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Hot Water Jackets & Pipe Lagging

By: Scott McBride - Updated: 27 Dec 2012 | comments*Discuss
 
Hot Water Tank Pipe Insulation Heat

Hot water tank and pipe insulation keeps water hotter for longer by reducing the amount of heat that escapes. This leads to cheaper energy bills and reduces emissions of carbon dioxide, a greenhouse gas that is harmful to the environment.

Insulating pipes and a hot water tank is relatively straightforward and can cut heat loss by up to 75 per cent. Even if a tank already has a jacket, it is worth checking that it is at least 75 millimetres thick. If not, it is probably a good idea to invest in a new one.

Fitting a hot water jacket is a simple job that most people will be able to take on themselves. It should only cost about £12 to buy one and in the first year it will knock £20 off energy bills and cut carbon dioxide emissions by 160 kilograms.

Most jackets come in a number of segments held together by a cord at the top and belts that go around the tank. Make sure the tank is measured accurately before purchasing a jacket. They come in three standard sizes - 92 centimetres by 46, 107x46 and 122x46 - and new jackets should be at least eight centimetres thick. Turn off the heating and allow the tank and pipes to cool before carrying out any work.

Well-Dressed Tank

Tie the tops of the jacket segments tightly around the pipe at the top of the tank. Make sure the tank is completely covered, with thermostats, pipes and immersion heads in the gaps between the segments. Secure the jacket by pulling the belts, but do not compress the insulation too much. Where possible, let segments overlap slightly to prevent heat loss.

It is fairly easy to fit pipe insulation too, especially if the pipes are easily accessible. Professional help may be needed to fit insulation to harder-to-reach pipework, but materials should only cost around £10 and will pay for themselves within the first year, reducing carbon dioxide emissions by 70 kilograms in the process.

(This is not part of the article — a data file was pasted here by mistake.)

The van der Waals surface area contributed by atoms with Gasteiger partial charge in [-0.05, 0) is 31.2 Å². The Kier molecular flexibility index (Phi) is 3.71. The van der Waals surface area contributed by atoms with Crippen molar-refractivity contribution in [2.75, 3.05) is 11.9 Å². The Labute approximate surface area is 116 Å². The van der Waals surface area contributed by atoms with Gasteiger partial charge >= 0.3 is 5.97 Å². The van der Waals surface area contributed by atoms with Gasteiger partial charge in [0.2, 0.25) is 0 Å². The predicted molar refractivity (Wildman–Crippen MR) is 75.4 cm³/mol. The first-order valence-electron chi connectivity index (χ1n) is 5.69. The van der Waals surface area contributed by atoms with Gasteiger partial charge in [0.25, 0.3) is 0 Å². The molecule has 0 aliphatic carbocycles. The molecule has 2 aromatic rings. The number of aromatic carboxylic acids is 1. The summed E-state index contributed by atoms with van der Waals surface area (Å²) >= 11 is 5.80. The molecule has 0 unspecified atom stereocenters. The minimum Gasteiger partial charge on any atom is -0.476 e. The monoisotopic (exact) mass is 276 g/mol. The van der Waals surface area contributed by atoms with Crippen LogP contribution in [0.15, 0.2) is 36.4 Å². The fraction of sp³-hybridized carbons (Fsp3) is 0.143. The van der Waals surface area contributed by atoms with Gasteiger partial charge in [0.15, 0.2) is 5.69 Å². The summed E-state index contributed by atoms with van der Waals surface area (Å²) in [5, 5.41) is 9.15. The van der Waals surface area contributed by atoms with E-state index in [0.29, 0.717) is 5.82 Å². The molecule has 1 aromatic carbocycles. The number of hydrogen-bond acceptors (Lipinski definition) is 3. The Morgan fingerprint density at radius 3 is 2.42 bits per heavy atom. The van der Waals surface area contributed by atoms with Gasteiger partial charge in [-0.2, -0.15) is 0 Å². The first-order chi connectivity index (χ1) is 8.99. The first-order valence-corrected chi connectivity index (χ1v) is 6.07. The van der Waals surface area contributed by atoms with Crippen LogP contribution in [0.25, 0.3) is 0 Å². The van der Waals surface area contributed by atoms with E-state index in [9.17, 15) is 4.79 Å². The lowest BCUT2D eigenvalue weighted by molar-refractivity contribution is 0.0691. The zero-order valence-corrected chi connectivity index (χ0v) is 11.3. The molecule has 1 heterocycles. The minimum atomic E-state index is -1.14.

There is no real need to insulate pipes within the living area, but it is worth insulating pipes between the boiler and the hot water tank, at least a metre of the pipe leading from the tank and any pipes in the loft. Any old or damaged insulation should be removed before starting.

Keep Wrapped Up

Types of pipe insulation can vary, but choose a lagging with a minimum thickness of 20 millimetres. The most convenient lagging to fit comes in pre-formed foam cylinders, which split along their length and easily slip over the pipe. Then just tape the splits and join sections.

Some pipe insulation systems use purpose-made clips and it is possible to buy pre-cut packs to use around valves. Felt can be used as an alternative, as long as it is closely wrapped to the pipe until it reaches the required thickness. Avoid leaving gaps where pipes are fixed to joists in the loft or pass through walls, and be particularly diligent at junctions and bends. Cold water pipes in the loft or other cold parts of the house should be insulated too.

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